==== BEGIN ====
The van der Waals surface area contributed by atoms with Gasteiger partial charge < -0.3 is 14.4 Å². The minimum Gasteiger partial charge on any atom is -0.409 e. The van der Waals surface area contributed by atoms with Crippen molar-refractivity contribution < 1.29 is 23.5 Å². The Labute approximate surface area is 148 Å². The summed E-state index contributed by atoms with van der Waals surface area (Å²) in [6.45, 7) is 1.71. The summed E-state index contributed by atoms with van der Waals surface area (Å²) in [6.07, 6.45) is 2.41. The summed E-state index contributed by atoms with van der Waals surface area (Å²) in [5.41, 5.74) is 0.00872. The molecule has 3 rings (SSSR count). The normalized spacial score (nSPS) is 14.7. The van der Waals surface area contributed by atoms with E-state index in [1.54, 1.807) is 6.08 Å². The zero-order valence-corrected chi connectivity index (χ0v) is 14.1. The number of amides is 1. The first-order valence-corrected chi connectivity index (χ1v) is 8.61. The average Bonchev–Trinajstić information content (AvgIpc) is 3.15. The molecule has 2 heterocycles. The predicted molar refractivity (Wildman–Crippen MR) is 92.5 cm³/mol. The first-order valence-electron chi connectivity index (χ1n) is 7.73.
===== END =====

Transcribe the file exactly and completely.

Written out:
The van der Waals surface area contributed by atoms with Gasteiger partial charge < -0.3 is 14.4 Å². The minimum Gasteiger partial charge on any atom is -0.409 e. The van der Waals surface area contributed by atoms with Crippen molar-refractivity contribution < 1.29 is 23.5 Å². The Labute approximate surface area is 148 Å². The summed E-state index contributed by atoms with van der Waals surface area (Å²) in [6.45, 7) is 1.71. The summed E-state index contributed by atoms with van der Waals surface area (Å²) in [6.07, 6.45) is 2.41. The summed E-state index contributed by atoms with van der Waals surface area (Å²) in [5.41, 5.74) is 0.00872. The molecule has 3 rings (SSSR count). The normalized spacial score (nSPS) is 14.7. The van der Waals surface area contributed by atoms with E-state index in [1.54, 1.807) is 6.08 Å². The zero-order valence-corrected chi connectivity index (χ0v) is 14.1. The number of amides is 1. The first-order valence-corrected chi connectivity index (χ1v) is 8.61. The average Bonchev–Trinajstić information content (AvgIpc) is 3.15. The molecule has 2 heterocycles. The predicted molar refractivity (Wildman–Crippen MR) is 92.5 cm³/mol. The first-order valence-electron chi connectivity index (χ1n) is 7.73.